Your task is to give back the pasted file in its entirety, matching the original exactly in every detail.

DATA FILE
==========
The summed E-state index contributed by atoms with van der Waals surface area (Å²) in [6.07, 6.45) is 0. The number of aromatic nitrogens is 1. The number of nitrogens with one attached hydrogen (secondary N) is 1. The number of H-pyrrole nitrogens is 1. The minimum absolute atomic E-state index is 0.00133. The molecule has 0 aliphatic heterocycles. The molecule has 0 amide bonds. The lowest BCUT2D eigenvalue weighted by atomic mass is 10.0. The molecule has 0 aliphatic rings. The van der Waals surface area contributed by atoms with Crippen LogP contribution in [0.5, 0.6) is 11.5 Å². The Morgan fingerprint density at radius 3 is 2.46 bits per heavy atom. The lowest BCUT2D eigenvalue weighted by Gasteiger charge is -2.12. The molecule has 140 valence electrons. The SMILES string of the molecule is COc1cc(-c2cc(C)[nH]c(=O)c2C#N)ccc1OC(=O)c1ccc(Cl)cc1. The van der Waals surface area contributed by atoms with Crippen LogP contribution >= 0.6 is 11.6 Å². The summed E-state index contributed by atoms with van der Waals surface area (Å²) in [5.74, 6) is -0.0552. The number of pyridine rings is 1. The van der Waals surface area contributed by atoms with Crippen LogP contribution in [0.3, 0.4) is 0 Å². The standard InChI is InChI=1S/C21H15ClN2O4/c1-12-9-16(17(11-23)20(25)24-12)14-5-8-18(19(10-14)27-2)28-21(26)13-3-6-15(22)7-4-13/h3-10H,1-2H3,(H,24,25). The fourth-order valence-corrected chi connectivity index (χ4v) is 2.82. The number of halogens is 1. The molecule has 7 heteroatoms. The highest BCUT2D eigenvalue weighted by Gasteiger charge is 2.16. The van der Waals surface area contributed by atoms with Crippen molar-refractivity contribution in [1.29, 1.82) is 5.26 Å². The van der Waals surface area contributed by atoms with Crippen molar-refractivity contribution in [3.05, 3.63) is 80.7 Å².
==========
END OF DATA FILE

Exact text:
The summed E-state index contributed by atoms with van der Waals surface area (Å²) in [6.07, 6.45) is 0. The number of aromatic nitrogens is 1. The number of nitrogens with one attached hydrogen (secondary N) is 1. The number of H-pyrrole nitrogens is 1. The minimum absolute atomic E-state index is 0.00133. The molecule has 0 aliphatic heterocycles. The molecule has 0 amide bonds. The lowest BCUT2D eigenvalue weighted by atomic mass is 10.0. The molecule has 0 aliphatic rings. The van der Waals surface area contributed by atoms with Crippen LogP contribution in [0.5, 0.6) is 11.5 Å². The Morgan fingerprint density at radius 3 is 2.46 bits per heavy atom. The lowest BCUT2D eigenvalue weighted by Gasteiger charge is -2.12. The molecule has 140 valence electrons. The SMILES string of the molecule is COc1cc(-c2cc(C)[nH]c(=O)c2C#N)ccc1OC(=O)c1ccc(Cl)cc1. The van der Waals surface area contributed by atoms with Crippen LogP contribution >= 0.6 is 11.6 Å². The summed E-state index contributed by atoms with van der Waals surface area (Å²) in [5.74, 6) is -0.0552. The number of pyridine rings is 1. The van der Waals surface area contributed by atoms with Crippen LogP contribution in [0.3, 0.4) is 0 Å². The standard InChI is InChI=1S/C21H15ClN2O4/c1-12-9-16(17(11-23)20(25)24-12)14-5-8-18(19(10-14)27-2)28-21(26)13-3-6-15(22)7-4-13/h3-10H,1-2H3,(H,24,25). The fourth-order valence-corrected chi connectivity index (χ4v) is 2.82. The number of halogens is 1. The molecule has 7 heteroatoms. The highest BCUT2D eigenvalue weighted by Gasteiger charge is 2.16. The van der Waals surface area contributed by atoms with Crippen molar-refractivity contribution in [1.29, 1.82) is 5.26 Å². The van der Waals surface area contributed by atoms with Crippen molar-refractivity contribution in [3.05, 3.63) is 80.7 Å².